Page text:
Nuala Johnson MRIA: Geographer09 March 2021
Professor Johnson’s research explores three distinct but related areas of scholarship: place and nationalism; identity politics, memory and representation; and the spaces of scientific knowledge, gender and empire.
Nuala Johnson MRIA, Honorary Professor of Geography, School of Built and Natural Environment, Queen’s University Belfast, and former director of research, Society, Space and Culture Research Cluster, QUB
I am a human geographer by training, having completed my degrees at UCD (Geography and Politics) and Syracuse University, New York, before taking up lecturing posts at Loughborough University, University College London and latterly Queen’s University Belfast.
My early research drew conceptually on Antonio Gramsci’s thesis on the political role of organic intellectuals. I have used his ideas to explore how the state connects with popular understandings of the past. This work resulted in the publication of articles and book chapters, as well as an internationally focused collection of essays, A companion to cultural geography (Wiley, 2004), edited with James Duncan and Richard Schein.
There are three distinct but related areas of scholarship on which my research is focused: (i) place and nationalism; (ii) the relationships between identity politics, memory, and representation; and (iii) the spaces of scientific knowledge, gender and empire.
As a geographer I have been committed to exploring the significance of space and place in shaping nationalist discourse. The first strand of my research—on the role of place in the articulation of nationalist identities and politics—has been rooted empirically in analyses of education policy and language, in particular the role of the Irish language in cultivating a sense of nationhood in the early years of Irish state. I have also examined the ways in which the heritage sector has represented Ireland’s past at key sites and has confronted the crises of representation that specific episodes in history can evoke. The evocation of life at the ‘Big house’, in the case of Strokestown Park House and its attendant famine museum in Co. Roscommon, has been the focus of one such line of thinking. In addition, I have investigated how contested senses of national space have been rooted and represented in literary texts, for instance in Eoin McNamee’s Resurrection man, which is set in the sectarian geographies of Belfast at the height of the Troubles.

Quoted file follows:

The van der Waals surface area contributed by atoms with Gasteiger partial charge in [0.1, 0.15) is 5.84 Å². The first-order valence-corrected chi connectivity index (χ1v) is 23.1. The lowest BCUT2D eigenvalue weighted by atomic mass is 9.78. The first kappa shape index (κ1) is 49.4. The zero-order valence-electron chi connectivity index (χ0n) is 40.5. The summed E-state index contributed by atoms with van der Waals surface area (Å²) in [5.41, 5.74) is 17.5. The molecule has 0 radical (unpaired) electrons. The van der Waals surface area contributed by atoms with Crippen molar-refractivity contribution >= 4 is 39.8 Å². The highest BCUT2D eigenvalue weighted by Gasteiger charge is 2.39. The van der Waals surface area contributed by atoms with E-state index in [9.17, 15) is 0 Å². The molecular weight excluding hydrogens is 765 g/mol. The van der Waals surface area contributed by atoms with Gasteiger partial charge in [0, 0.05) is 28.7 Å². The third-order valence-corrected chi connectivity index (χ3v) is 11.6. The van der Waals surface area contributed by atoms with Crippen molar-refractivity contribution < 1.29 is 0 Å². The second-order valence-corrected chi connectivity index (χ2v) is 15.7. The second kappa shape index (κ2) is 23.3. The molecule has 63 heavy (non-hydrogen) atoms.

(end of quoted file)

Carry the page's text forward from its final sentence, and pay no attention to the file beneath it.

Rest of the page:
The second major strand of my research has been concerned with the conceptual and empirical dimensions of the performance of social memory with respect to public monuments and museums. My interest in public statuary and collective memory has arisen from a desire to understand how national identity is forged in the landscape, and how nationalism as an ideology and practice finds expression in the built environment and in rituals of commemoration. Initially my work focused on the centenary commemorations of the 1798 rebellion, and the debates that attended the erection of public statues marking that centenary in counties Wexford and Wicklow in particular. The iconography of these monuments, their siting in public space, and popular reactions to them were the focus of this analysis. My research interest then shifted to the commemoration of the First World War, which was the focus of my first monograph: Ireland, the Great War and the geography of remembrance (CUP, 2003; reprinted 2007). In this book, I sought to challenge the conventional historiography that Ireland had completely erased the memory of its role in the First World War from public space, and I sought to reveal the quite complex debates that surrounded commemorative activity in the two decades after the war. In particular, I documented how the routes of parades, the location of public statues and their iconography were all inflected by broader discussions about the constitution and performance of public memory.
The other main strand of my research has centred around examining the relationships between place and scientific enquiry, especially the development of natural history. Geographers and historians have suggested that local circumstances and conditions may affect the ways in which natural history was practiced and represented in particular spaces. This body of work builds on and extends current research on the borderlines between geography and science studies. My second monograph Nature displaced, nature displayed: order and beauty in botanical gardens (I.B. Tauris, 2011; reprinted 2020), is a comparative study of the botanical gardens in Cambridge, Belfast and Dublin. The scientific principles for organising botanical knowledge were, I argue, regularly mediated by the desire to produce spaces that would be aesthetically pleasing both to the botanist and the broader public, thus blurring the boundaries between art and science.
Building on this work, I am currently examining the relationship between gender, empire and natural history in the context of early twentieth-century Burma. Focusing on Charlotte Wheeler-Cuffe—botanical illustrator, naturalist and plant-hunter—who spent 24 years with her husband in colonial Burma, this work seeks to unravel the hidden historical geographies of a female naturalist working in the colonies at the height of empire. This work is due for publication next year, as Empire, gender and bio-geography: Charlotte Wheeler-Cuffe and colonial Burma (Routledge, 2022).
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